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The generally accepted indications for an ultrasound guided prostate biopsy are:
NOTE: The ultrasound guided prostate biopsy can sometimes be carried out through the perineum, called a trans-perineal approach.
Cessation of warfarin with INR measured on the day before the procedure. The exact value for INR required to render the procedure ‘safe’ is determined by the individual radiologist carrying out the procedure.
Antibiotic cover. This is optimally provided with oral norfloxacin 400 mg bid, commencing the day before the procedure, and often continued for a total of 7 days. Norfloxacin is the antibiotic that best penetrates the prostate gland. Trimethoprim is an acceptable substitute.
Absence of an anus or rectum, for example after rectal resection, precludes a trans-rectal approach, but a perineal approach can be used in this circumstance.
Intercurrent infection. This includes prostatitis. It is appropriate to wait until the infection is cured before proceeding with a biopsy.
Similarly, anticoagulation must be ceased and an INR less than 2 is required.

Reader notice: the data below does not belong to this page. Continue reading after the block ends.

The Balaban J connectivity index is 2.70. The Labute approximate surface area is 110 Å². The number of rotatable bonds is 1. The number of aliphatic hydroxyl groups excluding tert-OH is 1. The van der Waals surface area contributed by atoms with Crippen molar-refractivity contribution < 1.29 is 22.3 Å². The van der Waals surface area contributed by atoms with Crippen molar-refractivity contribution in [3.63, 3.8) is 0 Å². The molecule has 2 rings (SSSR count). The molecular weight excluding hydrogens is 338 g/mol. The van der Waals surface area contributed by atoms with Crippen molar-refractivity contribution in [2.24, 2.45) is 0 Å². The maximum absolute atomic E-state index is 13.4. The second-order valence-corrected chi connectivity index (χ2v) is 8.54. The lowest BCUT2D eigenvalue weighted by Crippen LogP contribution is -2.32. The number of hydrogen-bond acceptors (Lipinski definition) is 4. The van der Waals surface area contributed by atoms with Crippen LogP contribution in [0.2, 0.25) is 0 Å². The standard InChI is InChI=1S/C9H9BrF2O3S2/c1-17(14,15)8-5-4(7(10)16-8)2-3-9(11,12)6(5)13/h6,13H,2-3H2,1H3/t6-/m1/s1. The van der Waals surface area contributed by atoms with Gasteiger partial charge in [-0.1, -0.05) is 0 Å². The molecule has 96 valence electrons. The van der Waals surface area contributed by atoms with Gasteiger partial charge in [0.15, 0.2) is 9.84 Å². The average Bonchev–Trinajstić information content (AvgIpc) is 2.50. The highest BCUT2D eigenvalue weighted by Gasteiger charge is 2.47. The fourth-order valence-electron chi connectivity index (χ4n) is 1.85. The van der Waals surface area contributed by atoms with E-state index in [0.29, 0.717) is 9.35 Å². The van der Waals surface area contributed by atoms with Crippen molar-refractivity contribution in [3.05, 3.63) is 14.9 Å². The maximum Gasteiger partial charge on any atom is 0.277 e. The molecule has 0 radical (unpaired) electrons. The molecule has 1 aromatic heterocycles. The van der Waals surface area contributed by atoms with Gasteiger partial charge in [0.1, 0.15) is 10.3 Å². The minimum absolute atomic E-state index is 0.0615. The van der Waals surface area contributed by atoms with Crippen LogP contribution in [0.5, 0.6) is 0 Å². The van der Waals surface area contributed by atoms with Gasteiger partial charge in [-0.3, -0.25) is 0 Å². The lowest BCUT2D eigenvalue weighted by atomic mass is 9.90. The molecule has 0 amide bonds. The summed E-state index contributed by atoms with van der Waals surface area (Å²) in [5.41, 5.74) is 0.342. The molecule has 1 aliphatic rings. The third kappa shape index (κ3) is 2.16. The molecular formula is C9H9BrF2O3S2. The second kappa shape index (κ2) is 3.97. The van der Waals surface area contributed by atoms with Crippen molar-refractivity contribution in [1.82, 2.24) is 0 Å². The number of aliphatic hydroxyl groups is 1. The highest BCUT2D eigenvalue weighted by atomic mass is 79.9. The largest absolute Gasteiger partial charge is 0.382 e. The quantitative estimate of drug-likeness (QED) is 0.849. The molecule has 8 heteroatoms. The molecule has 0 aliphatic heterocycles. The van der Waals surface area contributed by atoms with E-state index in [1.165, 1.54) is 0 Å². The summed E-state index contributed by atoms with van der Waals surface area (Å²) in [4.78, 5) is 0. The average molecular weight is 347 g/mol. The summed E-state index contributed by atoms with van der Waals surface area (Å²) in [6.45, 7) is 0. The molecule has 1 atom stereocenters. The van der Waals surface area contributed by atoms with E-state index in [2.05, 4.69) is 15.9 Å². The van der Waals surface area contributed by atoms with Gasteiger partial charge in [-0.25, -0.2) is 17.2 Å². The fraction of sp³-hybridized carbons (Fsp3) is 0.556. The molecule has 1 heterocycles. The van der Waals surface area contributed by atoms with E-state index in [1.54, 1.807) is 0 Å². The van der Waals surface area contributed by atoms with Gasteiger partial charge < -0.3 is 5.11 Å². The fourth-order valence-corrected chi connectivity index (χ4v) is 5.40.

mild – very common;
severe, requiring admission to hospital and surgery or transfusion – very uncommon.
Haematuria (>60%, and usually mild. Clots may be passed).
Haematospermia (>90%. Small clots may be seen and the ejaculate may be brownish). May persist for over 2 weeks.
Septicaemia (<1%): occurs usually 12–72 hours after the procedure. Must be rapidly treated with antibiotics and may require hospital admission for IV antibiotics.
There is no specific special care that need apply after an ultrasound-guided prostate biopsy.
Magnetic resonance imaging guided prostate biopsy is not currently carried out in Australia.
Finger-guided prostate biopsy is carried out by some urologists, usually only if there is a very obvious palpable abnormality.
Trans-rectal Ultrasound Guided Prostate Biopsy:
Prostate Biopsy Procedure, Effects, Uses, Complications, and More:
Prostate Biopsy Procedure:
Page last modified on 26/7/2017.
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